Preventing too much push
Particularly during your recovery outings, it is important not to push the “machine” too hard. You can give yourself a heart rate limit that should not be exceeded during short trips. This can also help you not to go too fast in your long exits.
Adjust to the conditions
If 140 bpm is equivalent to 6 minutes/km, but when taking temperature into account (it is 35 degrees today) you run at 6 minutes 30 seconds/km at 140 bpm, you can reassure yourself that you are providing an effort equivalent. Same thing in the snow where the stride is less effective due to the slippage at the end of the thrust.
Adjust the intensity of your workout
If your running runs are generally 140 bpm, you can give equivalences in cross-country skiing or snowshoeing. For example, if I run 1 hour at 150 bpm at 5 minutes per km, I can tell myself that if I make 1h to 150 bpm in cross-country skiing, I did an equivalent training.
It is also valid in low to moderate running. The ideal is to test yourself on an athletic track. Run about 10 minutes at a given speed and record your heart rate at this speed. Then, when you are in outdoor conditions, you can use these equivalents to calculate the distance traveled (if you do not have a GPS) or to put in perspective your sensations. However, this method is not valid for high intensities (90% and more VMA).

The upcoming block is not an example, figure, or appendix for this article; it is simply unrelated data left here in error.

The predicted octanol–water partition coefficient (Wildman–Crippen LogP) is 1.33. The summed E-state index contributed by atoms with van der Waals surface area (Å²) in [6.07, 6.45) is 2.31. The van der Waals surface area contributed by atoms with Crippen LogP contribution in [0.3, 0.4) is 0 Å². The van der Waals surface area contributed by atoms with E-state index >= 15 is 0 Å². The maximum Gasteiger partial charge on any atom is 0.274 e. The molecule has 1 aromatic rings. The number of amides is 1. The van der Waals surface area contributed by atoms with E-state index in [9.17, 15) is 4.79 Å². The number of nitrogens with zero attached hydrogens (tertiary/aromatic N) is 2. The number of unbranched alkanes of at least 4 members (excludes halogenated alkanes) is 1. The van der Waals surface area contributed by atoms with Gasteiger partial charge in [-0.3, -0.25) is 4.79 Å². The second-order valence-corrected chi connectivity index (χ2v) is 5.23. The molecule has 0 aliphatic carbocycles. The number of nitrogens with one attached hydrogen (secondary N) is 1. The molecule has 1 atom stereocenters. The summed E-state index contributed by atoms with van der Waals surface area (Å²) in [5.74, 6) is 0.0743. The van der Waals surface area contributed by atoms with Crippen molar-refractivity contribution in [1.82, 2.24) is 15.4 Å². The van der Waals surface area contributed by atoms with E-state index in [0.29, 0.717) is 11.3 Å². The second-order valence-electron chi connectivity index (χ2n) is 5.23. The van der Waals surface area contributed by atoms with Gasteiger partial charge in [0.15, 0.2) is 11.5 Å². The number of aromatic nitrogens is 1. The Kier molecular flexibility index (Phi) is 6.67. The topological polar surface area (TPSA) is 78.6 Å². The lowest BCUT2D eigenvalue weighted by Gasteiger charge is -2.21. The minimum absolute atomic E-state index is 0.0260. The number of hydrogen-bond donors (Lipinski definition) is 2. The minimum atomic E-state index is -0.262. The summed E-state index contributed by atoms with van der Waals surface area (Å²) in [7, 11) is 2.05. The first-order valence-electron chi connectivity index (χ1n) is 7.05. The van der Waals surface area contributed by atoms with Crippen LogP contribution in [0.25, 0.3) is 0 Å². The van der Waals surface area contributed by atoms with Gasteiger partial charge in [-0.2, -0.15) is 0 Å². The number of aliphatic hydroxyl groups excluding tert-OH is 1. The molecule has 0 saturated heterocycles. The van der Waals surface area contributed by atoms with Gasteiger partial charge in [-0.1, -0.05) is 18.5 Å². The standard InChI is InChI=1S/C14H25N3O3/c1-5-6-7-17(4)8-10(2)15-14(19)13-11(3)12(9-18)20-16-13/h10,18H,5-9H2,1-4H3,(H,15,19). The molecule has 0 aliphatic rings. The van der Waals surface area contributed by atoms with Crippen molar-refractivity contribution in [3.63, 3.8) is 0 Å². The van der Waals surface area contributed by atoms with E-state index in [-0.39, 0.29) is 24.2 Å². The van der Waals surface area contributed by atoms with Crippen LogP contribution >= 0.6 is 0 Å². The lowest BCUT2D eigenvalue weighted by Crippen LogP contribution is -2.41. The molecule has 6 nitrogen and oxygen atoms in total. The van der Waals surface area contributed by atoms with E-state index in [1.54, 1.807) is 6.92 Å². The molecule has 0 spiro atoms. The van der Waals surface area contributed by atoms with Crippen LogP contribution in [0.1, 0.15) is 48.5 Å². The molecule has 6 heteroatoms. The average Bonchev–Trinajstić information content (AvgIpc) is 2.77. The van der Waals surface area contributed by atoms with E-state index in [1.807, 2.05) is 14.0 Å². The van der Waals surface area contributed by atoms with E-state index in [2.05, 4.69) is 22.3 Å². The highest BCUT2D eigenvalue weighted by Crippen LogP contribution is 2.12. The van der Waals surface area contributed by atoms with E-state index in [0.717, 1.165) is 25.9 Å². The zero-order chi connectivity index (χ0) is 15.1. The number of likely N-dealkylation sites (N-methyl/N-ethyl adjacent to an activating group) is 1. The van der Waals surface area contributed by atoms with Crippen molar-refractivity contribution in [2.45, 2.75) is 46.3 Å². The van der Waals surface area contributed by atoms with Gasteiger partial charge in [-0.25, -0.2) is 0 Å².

Assess your endurance level and hydration strategies
One of the difficulties of running is how to determine our exact level of fitness. Heart rate may be helpful in helping us assess this level.
First, by wearing your belt during the night, you can follow your resting heart rate. You can test one to three times a week and record your results. If your average heart rate during the night goes down, your fitness level increases! However, these results should be interpreted in the long term, as the heart rate can vary even with the same level of shape. Useful if you are maniac one of the numbers!
For most of us, a more useful and less restrictive way to use the heart rate monitor is to wear it during long workouts. During these outputs, the heart rate will increase, even if your speed remains the same, because of what is called cardiac drift. Cardiac drift is the increase in heart rate that is used to compensate for the decrease in blood volume caused by each beat. So you can evaluate your hydration / diet strategies during your long trips by assessing when and how quickly your heart rate begins to drift.